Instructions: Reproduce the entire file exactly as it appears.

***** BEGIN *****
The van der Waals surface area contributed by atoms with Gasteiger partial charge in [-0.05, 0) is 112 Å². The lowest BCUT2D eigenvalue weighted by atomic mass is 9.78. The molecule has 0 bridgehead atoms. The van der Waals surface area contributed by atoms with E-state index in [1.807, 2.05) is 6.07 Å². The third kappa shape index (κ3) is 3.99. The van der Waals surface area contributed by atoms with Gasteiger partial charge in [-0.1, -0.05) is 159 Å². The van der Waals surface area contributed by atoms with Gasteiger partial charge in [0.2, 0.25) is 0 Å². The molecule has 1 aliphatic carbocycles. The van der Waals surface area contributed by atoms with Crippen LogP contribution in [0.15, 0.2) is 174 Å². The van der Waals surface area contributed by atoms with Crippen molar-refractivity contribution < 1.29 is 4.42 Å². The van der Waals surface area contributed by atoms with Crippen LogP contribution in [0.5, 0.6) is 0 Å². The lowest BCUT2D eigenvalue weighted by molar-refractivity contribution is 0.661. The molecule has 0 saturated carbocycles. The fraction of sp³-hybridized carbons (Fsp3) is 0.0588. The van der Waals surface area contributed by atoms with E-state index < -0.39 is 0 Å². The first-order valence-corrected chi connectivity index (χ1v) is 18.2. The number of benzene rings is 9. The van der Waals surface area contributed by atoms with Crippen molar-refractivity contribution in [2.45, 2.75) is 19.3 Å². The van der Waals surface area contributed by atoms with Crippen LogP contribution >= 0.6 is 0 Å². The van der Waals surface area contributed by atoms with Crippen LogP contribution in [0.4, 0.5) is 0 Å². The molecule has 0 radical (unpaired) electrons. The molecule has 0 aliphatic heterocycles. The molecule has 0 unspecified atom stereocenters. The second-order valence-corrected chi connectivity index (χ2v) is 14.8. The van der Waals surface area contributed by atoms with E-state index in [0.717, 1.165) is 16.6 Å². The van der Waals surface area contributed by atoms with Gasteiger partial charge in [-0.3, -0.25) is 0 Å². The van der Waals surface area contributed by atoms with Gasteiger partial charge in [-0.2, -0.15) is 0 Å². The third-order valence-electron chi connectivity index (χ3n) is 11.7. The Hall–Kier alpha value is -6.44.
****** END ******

The van der Waals surface area contributed by atoms with Gasteiger partial charge in [-0.05, 0) is 112 Å². The lowest BCUT2D eigenvalue weighted by atomic mass is 9.78. The molecule has 0 bridgehead atoms. The van der Waals surface area contributed by atoms with E-state index in [1.807, 2.05) is 6.07 Å². The third kappa shape index (κ3) is 3.99. The van der Waals surface area contributed by atoms with Gasteiger partial charge in [-0.1, -0.05) is 159 Å². The van der Waals surface area contributed by atoms with Gasteiger partial charge in [0.2, 0.25) is 0 Å². The molecule has 1 aliphatic carbocycles. The van der Waals surface area contributed by atoms with Crippen LogP contribution in [0.15, 0.2) is 174 Å². The van der Waals surface area contributed by atoms with Crippen molar-refractivity contribution < 1.29 is 4.42 Å². The van der Waals surface area contributed by atoms with Crippen LogP contribution in [0.5, 0.6) is 0 Å². The lowest BCUT2D eigenvalue weighted by molar-refractivity contribution is 0.661. The molecule has 0 saturated carbocycles. The fraction of sp³-hybridized carbons (Fsp3) is 0.0588. The van der Waals surface area contributed by atoms with E-state index < -0.39 is 0 Å². The first-order valence-corrected chi connectivity index (χ1v) is 18.2. The number of benzene rings is 9. The van der Waals surface area contributed by atoms with Crippen molar-refractivity contribution in [2.45, 2.75) is 19.3 Å². The van der Waals surface area contributed by atoms with Crippen LogP contribution >= 0.6 is 0 Å². The van der Waals surface area contributed by atoms with Crippen LogP contribution in [0.4, 0.5) is 0 Å². The molecule has 0 radical (unpaired) electrons. The molecule has 0 aliphatic heterocycles. The molecule has 0 unspecified atom stereocenters. The second-order valence-corrected chi connectivity index (χ2v) is 14.8. The van der Waals surface area contributed by atoms with E-state index in [0.717, 1.165) is 16.6 Å². The van der Waals surface area contributed by atoms with Gasteiger partial charge in [-0.3, -0.25) is 0 Å². The van der Waals surface area contributed by atoms with Gasteiger partial charge in [-0.2, -0.15) is 0 Å². The third-order valence-electron chi connectivity index (χ3n) is 11.7. The Hall–Kier alpha value is -6.44.